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TWO BENZO SUCCESS STORIES FROM SWEDEN
Inge Borg's Story
Don't Give Up!
Following a period of severe grief I was prescribed oxazepam. It was supposed to be most beneficial. My doctor told me so and, frankly speaking, I was quite exhilarated through the whole funeral.
So it continued for a couple of years. I resigned from my job and went to a college of adult education for one year. My finances were in ruins. It wasn't long before all sorts of phobias and severe anxiety started fettering me. I was trapped in my armchair for five years. My doctor diagnosed me as suffering from chronic phobic disorder and I was granted a disability pension and put under psychiatric treatment. I admitted myself for three weeks.
Then, the phobias were so severe that I couldn't stand being alone for even one second a day. I asked for help with tapering the oxazepam at our marvellous psychiatric unit. The response I got was that I was the problem, not the medication. They tried to teach me to rid myself of the phobias during my worst anxiety attacks.
Everything turned out wrong, but I had the ability to shout and scream. I fought for my life. I wasn't that cooperative then which was why they forced me out of the psychiatric unit to cope on my own which I couldn't. But it was this that saved me. I found a social worker and continued to shout and scream. This proved fruitful. They paid for a private therapist for me. During this ordeal I had daily panic attacks and constant terror and fear of death. The hardest period lasted one year.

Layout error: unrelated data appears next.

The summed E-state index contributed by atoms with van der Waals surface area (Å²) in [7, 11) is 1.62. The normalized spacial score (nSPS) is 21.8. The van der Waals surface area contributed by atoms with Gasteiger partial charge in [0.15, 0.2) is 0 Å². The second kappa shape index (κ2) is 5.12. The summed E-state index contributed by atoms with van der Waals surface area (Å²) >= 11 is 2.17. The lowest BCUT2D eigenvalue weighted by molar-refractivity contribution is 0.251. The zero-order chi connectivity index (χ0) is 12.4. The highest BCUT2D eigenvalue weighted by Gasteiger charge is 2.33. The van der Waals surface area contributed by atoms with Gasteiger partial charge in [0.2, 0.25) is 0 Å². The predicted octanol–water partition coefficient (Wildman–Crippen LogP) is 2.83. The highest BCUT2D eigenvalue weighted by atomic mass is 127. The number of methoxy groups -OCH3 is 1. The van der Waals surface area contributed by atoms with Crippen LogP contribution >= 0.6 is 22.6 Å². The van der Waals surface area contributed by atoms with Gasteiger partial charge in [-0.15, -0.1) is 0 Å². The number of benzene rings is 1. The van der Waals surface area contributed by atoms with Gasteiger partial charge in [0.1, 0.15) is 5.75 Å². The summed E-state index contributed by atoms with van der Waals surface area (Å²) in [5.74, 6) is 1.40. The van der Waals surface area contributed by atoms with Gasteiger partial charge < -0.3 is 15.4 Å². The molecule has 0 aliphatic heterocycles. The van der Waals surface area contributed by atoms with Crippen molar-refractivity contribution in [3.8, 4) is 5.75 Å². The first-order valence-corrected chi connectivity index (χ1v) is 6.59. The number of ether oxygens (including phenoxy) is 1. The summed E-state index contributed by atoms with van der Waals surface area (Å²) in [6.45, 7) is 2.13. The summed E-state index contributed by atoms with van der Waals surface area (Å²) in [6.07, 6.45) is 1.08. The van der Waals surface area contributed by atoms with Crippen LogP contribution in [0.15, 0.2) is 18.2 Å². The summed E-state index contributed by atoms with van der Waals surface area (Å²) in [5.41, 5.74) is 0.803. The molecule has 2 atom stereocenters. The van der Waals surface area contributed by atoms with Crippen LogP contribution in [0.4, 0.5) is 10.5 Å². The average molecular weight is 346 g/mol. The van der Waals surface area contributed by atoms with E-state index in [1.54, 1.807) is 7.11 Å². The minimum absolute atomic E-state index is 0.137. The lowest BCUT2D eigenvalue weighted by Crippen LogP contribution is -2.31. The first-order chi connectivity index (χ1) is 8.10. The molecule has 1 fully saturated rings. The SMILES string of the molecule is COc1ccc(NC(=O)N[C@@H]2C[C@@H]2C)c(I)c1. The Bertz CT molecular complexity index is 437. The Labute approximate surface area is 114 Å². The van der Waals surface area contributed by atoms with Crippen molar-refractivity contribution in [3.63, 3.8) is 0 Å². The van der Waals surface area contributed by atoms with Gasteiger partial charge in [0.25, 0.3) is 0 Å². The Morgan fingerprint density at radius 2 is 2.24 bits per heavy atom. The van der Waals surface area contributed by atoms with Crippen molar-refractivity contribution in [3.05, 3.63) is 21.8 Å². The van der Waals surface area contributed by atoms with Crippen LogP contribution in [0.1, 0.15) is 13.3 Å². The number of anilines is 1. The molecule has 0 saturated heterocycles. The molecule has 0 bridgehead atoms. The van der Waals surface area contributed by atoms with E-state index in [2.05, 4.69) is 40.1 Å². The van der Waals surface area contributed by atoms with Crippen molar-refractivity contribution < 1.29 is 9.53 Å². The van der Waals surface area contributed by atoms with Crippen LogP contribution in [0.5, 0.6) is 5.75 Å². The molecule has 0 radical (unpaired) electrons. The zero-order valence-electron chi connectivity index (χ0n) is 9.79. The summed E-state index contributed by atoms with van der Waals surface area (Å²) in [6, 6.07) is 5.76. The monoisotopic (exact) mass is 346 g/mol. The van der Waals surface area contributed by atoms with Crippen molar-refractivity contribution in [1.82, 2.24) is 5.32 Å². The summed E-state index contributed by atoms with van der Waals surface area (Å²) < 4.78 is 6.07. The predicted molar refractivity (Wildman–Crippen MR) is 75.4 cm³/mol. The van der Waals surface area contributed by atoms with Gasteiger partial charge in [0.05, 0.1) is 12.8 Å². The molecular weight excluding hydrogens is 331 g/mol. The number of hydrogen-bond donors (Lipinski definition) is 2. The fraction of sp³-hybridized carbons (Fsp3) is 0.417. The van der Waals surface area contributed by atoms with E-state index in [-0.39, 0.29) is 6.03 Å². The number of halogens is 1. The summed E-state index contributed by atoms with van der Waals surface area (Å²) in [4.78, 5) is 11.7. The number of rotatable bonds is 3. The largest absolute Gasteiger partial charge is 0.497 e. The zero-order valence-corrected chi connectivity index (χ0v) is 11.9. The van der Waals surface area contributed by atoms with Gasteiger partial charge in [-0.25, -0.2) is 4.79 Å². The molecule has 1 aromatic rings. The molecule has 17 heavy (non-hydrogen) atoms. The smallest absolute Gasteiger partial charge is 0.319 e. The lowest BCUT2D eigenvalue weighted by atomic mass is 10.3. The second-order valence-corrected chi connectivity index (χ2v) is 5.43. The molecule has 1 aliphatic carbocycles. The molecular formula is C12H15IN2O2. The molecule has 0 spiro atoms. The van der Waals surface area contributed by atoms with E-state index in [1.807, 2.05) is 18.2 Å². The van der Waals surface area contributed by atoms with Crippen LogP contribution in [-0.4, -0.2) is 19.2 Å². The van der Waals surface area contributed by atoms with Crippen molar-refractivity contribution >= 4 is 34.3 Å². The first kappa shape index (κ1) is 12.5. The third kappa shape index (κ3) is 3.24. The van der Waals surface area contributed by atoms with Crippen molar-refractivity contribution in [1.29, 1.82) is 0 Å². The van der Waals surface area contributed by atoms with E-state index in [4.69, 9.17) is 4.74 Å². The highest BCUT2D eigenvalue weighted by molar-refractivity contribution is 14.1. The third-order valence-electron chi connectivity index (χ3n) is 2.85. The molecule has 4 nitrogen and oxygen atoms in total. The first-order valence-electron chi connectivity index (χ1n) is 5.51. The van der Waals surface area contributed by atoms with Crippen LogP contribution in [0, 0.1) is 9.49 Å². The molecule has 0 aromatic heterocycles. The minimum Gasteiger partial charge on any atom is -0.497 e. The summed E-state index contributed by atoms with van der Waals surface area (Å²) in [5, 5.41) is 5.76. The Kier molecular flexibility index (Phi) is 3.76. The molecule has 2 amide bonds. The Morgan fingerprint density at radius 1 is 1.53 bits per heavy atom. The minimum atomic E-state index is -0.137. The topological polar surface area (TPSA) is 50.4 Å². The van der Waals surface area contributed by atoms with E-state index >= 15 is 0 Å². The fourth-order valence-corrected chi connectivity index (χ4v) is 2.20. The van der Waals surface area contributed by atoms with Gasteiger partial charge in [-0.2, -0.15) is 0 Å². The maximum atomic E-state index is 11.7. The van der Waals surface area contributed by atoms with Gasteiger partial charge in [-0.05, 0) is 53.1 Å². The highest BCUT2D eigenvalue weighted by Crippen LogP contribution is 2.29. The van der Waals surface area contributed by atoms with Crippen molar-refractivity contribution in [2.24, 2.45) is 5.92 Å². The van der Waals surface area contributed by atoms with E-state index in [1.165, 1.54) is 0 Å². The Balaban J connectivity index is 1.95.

My 18-year-old son supported me more than anyone else. He gave me one year of his life. I can never make this up to him; I can only love him.
During this period I wrote many letters to the editor in our local paper. That was how I got to know Unni Torgersen. She contacted me. It was also she who saved me from the hell. She instructed me on how to taper correctly. It was at the second attempt that I succeeded after a long while. I had daily contact with her over the phone and when the anxiety was so severe that I crawled on the floor I had Unni's reassuring voice in my ear. Like I said it took a long while.
On 29th of November 1998 I've been free of pills for five years. Nowadays I have only minor symptoms of drug withdrawal and it gets longer and longer between them. Last summer something tremendous happened. I was able to travel alone to Paris. My feelings of happiness as I sat alone in a cab in Paris cannot be described. I couldn't believe that this was me. Again, I was alive and kicking and I will never be able to thank Unni enough. It is thanks to her that I can sit here and write. Thanks to her I cycle to the post-office, the bank, the grocery and I can walk alone in town. I want to thank her here in this letter and I only wish that all people who want to stop taking pills could meet someone like Unni.
I also urge you not to give up. The rescue will come when there seems to be only darkness - fighting is worthwhile. Thank you Unni for giving me my life back.
Ulla Wulff's Story
A personal narrative about a life crisis
that develops from unhappiness and
pain to harmony and well-being
My partner died in an accident in April 1980. I was 40 years old then, and my entire life changed overnight. We had just planned to marry. I worked as an eye nurse in a small town and my 17-year-old son lived with me. After about 10 months my grief was partly integrated. Shortly after this I was helped by the hypnotic Tranxilen.
My daughter planned marriage and again I started to feel some joy in my life. Then her fiancée died in an incomprehensibly cruel way. Once again everything turned into chaos; I didn't sleep well, I thought a lot about what had happened and contacted a doctor. I was prescribed the tranquilliser oxazepam. After a while it was replaced with a newer preparation called Ativan. "Take it when you need it, it has no serious side effects", I was told.